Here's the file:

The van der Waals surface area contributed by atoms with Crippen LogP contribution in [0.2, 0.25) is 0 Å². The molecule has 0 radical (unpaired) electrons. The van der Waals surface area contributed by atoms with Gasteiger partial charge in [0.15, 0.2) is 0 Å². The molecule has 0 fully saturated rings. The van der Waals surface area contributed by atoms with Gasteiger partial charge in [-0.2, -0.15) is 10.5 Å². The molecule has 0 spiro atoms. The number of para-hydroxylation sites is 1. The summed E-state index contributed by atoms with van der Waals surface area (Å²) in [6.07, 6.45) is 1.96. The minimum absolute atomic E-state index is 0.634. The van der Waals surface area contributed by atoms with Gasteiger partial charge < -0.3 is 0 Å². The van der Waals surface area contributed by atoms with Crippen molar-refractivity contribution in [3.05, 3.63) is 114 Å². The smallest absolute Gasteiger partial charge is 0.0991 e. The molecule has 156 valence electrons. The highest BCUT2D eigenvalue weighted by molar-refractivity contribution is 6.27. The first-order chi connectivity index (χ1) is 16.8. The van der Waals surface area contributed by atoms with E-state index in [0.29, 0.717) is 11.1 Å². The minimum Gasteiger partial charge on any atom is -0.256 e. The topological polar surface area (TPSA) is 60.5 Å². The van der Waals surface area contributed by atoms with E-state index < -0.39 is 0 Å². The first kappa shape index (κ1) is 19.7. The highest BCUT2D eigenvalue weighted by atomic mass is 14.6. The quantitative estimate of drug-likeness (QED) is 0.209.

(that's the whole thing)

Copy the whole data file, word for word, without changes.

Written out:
The van der Waals surface area contributed by atoms with Crippen LogP contribution in [0.2, 0.25) is 0 Å². The molecule has 0 radical (unpaired) electrons. The van der Waals surface area contributed by atoms with Gasteiger partial charge in [0.15, 0.2) is 0 Å². The molecule has 0 fully saturated rings. The van der Waals surface area contributed by atoms with Gasteiger partial charge in [-0.2, -0.15) is 10.5 Å². The molecule has 0 spiro atoms. The number of para-hydroxylation sites is 1. The summed E-state index contributed by atoms with van der Waals surface area (Å²) in [6.07, 6.45) is 1.96. The minimum absolute atomic E-state index is 0.634. The van der Waals surface area contributed by atoms with Gasteiger partial charge < -0.3 is 0 Å². The van der Waals surface area contributed by atoms with Crippen molar-refractivity contribution in [3.05, 3.63) is 114 Å². The smallest absolute Gasteiger partial charge is 0.0991 e. The molecule has 156 valence electrons. The highest BCUT2D eigenvalue weighted by molar-refractivity contribution is 6.27. The first-order chi connectivity index (χ1) is 16.8. The van der Waals surface area contributed by atoms with E-state index in [0.29, 0.717) is 11.1 Å². The minimum Gasteiger partial charge on any atom is -0.256 e. The topological polar surface area (TPSA) is 60.5 Å². The van der Waals surface area contributed by atoms with E-state index < -0.39 is 0 Å². The first kappa shape index (κ1) is 19.7. The highest BCUT2D eigenvalue weighted by atomic mass is 14.6. The quantitative estimate of drug-likeness (QED) is 0.209.